Kadjebi, November 21: Palm tree fellers in the Kadjebi District of the Oti Region have called on the government for material support, specifically requesting subsidized modern tools to improve their efficiency and sustain their businesses. The appeal highlights the challenges they face using traditional methods in their work.
According to Ghana News Agency, a 30-year-old palm tree feller, the current reliance on axes for uprooting palm trees is inefficient, consuming 20-25 minutes per tree, which he says is time-consuming and energy-draining. Speaking to the Ghana News Agency (GNA), Mr. Najombe, who has been in the business since the age of 13, noted that palm tree felling is lucrative, but the inefficiency of traditional tools is limiting their earning potential.
He reported charging GHC15 to GHC20 per tree, with the ability to fell up to 10 trees on a good day. The use of axes, a method inherited from older generations, is causing many young people to leave the profession.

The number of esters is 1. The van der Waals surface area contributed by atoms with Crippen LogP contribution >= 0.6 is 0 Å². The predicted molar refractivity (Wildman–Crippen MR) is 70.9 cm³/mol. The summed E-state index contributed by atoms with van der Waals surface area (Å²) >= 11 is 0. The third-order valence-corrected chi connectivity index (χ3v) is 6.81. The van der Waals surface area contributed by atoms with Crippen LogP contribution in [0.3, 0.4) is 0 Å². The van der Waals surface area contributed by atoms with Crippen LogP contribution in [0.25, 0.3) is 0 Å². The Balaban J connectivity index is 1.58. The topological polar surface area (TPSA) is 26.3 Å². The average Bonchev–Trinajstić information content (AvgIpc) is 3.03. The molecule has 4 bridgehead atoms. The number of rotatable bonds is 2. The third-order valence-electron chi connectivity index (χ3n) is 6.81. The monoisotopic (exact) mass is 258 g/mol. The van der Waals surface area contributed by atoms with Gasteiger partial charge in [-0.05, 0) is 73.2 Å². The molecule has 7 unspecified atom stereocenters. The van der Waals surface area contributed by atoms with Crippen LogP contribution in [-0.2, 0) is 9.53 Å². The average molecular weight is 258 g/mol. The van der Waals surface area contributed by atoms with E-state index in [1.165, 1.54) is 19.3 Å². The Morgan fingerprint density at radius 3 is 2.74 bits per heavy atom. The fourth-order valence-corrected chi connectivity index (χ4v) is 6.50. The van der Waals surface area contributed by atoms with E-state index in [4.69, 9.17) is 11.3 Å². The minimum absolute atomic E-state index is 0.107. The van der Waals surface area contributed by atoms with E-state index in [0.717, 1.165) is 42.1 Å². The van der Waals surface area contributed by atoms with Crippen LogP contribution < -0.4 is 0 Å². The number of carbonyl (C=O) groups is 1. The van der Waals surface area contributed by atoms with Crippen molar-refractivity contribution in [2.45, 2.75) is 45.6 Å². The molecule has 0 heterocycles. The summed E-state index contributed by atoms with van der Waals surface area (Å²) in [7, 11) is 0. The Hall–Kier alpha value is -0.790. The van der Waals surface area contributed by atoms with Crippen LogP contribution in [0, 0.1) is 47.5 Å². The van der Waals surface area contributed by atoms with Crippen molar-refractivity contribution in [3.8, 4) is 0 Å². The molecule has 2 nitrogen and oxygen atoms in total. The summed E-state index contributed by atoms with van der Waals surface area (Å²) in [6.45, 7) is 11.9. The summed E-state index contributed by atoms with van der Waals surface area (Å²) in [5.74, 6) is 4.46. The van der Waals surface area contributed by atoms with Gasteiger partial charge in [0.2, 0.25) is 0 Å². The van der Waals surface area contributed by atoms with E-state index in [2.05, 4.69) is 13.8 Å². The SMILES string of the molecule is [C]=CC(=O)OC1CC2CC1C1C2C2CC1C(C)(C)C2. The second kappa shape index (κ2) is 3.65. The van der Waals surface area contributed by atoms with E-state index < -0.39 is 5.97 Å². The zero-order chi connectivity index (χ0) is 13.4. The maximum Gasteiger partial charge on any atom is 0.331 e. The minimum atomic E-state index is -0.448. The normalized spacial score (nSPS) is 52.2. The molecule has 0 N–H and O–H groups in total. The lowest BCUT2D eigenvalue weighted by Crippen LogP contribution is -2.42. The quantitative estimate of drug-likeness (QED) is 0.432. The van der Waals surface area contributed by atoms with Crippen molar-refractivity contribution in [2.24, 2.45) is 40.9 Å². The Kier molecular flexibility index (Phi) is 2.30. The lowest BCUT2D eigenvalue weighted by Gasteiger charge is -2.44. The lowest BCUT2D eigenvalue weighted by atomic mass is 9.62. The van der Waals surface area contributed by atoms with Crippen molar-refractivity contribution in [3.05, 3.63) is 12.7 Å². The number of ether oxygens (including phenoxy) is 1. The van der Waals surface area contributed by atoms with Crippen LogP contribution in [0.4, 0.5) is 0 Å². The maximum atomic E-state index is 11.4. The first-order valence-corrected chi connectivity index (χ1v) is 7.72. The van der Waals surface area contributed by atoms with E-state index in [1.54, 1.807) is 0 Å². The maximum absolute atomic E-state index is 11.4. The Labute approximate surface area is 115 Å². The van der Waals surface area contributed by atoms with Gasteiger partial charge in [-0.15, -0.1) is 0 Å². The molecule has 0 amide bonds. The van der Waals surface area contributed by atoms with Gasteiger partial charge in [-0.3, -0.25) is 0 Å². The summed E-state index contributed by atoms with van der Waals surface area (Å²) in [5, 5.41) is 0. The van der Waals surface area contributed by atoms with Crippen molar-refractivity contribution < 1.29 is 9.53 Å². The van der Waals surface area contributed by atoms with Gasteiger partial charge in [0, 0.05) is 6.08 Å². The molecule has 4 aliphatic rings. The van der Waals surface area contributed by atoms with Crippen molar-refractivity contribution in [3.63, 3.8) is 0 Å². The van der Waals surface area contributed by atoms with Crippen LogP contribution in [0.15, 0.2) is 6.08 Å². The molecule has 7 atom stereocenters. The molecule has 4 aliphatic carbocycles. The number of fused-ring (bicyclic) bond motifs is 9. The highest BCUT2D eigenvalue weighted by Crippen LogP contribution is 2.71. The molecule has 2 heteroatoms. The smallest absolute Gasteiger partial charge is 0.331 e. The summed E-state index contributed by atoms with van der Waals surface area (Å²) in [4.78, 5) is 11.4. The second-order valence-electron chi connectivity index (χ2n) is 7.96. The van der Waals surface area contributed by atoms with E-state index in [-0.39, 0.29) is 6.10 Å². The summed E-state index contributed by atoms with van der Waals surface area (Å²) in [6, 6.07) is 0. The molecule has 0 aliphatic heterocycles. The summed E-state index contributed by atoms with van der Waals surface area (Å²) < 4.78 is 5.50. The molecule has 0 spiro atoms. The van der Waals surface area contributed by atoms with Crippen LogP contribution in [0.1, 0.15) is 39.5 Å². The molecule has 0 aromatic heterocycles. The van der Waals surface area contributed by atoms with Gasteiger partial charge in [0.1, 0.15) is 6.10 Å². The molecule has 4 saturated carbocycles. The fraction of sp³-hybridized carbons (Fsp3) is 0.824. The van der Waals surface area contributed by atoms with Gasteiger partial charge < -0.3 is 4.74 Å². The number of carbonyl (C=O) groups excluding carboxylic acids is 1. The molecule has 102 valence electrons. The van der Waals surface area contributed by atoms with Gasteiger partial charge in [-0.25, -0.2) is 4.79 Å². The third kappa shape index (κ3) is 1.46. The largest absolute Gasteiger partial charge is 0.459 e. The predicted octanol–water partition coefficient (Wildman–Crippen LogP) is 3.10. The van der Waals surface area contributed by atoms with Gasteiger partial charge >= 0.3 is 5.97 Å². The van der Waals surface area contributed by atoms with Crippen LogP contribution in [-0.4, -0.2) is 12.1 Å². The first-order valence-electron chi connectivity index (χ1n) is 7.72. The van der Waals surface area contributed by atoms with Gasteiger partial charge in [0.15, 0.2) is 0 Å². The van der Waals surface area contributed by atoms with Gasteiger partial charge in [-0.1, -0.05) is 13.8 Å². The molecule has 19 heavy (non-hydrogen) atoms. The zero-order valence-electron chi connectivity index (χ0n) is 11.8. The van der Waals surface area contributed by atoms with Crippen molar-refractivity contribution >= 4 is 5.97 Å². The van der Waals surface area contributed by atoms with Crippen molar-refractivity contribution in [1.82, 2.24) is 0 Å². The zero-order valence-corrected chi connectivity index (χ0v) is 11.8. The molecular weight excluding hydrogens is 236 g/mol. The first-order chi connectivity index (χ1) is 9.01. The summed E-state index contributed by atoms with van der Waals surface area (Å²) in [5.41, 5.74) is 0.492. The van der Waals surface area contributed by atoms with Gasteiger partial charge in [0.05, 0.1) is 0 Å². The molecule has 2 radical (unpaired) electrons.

Mr. Najombe expressed that introducing a modern tool capable of uprooting a palm tree within 5-7 minutes would significantly boost their productivity and attract more people to the work. Another palm tree feller, known as ‘Pastor’ Kwame, emphasized the impact of climate change on their work, stating that the changing soil texture in some areas increases the time required to uproot a tree to nearly 40 minutes.
He also mentioned the possibility of workers quitting due to the reliance on outdated tools and the lack of a formal association, which leads to inconsistency in service charges. Mr. Kwame expressed a willingness to help form an association, suggesting that a unified body could establish uniform fees and provide a stronger collective voice for addressing their challenges. The palm tree fellers’ appeal for government intervention underscores the need for modernization in traditional industries and the potential for increased productivity and job retention with appropriate support.